The app records patient data, images, videos and radiology images, which can be reviewed by an expert anywhere on the world. This is very important since, in Kenya, medical records are still entered manually. This means that if a patient in Turkana was to travel to, say Nairobi, they would have to be examined afresh, since the health workers in the city will not have access to the patient’s records.

This is not only time-consuming, but also expensive, in a sector that is already reeling from underfunding and decreasing donor funds. Thus, to achieve Universal Health Coverage, the country needs to invest in digital technology, not only for diagnosing and treating patients remotely, but to also save patients’ data, which can be shared or made available to all providers – private to private, public to public and private to public – whether affiliated to each other or not.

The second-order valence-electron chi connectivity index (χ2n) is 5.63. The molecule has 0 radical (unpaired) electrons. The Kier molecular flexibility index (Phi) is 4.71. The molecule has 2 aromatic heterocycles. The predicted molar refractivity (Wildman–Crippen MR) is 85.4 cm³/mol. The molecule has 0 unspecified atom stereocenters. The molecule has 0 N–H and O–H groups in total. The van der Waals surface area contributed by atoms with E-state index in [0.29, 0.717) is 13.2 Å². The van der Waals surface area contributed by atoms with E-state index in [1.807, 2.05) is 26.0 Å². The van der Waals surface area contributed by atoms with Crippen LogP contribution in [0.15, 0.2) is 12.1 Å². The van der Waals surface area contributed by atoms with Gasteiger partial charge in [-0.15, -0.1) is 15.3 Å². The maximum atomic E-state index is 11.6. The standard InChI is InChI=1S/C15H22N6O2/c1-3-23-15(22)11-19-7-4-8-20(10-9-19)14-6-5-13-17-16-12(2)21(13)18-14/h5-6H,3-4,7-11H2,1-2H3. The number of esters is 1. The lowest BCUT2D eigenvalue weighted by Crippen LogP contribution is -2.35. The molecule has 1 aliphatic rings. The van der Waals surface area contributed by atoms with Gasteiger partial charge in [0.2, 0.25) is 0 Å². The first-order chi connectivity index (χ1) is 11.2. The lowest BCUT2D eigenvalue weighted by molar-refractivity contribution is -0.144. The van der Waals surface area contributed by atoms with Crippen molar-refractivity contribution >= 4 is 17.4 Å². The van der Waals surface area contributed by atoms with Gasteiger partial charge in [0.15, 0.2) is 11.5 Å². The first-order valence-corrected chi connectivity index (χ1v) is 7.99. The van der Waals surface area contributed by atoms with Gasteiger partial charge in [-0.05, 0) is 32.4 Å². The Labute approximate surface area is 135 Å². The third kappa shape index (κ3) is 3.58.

Hospitals like Thika Level 5 have already embraced digital data storage. With partnership from Africa Research Africa, a local NGO, the hospital has a paediatrics and lab information management model for electronic medical records already in use. At the same time, the hospital is working on a similar, but integrated module, for reproductive and sexual health to support antenatal, maternity and gynaecological services.

“In Kenya, mobile penetration continues to rise, according to the Communications Authority,” says Kelvin Waweru of Health-E-Net, “where nine in 10 people have a cellphone. Similarly, Internet use is on the rise, with the majority accessing Internet through mobile. Thus, embracing innovations like mobile telemedicine will help address different aspects of UHC, like availability of human resources, knowledge transfer to nurses in remote areas, and access to specialists. This will reduce unnecessary referrals, improve quality of care, and save Kenyans untold pain and suffering.”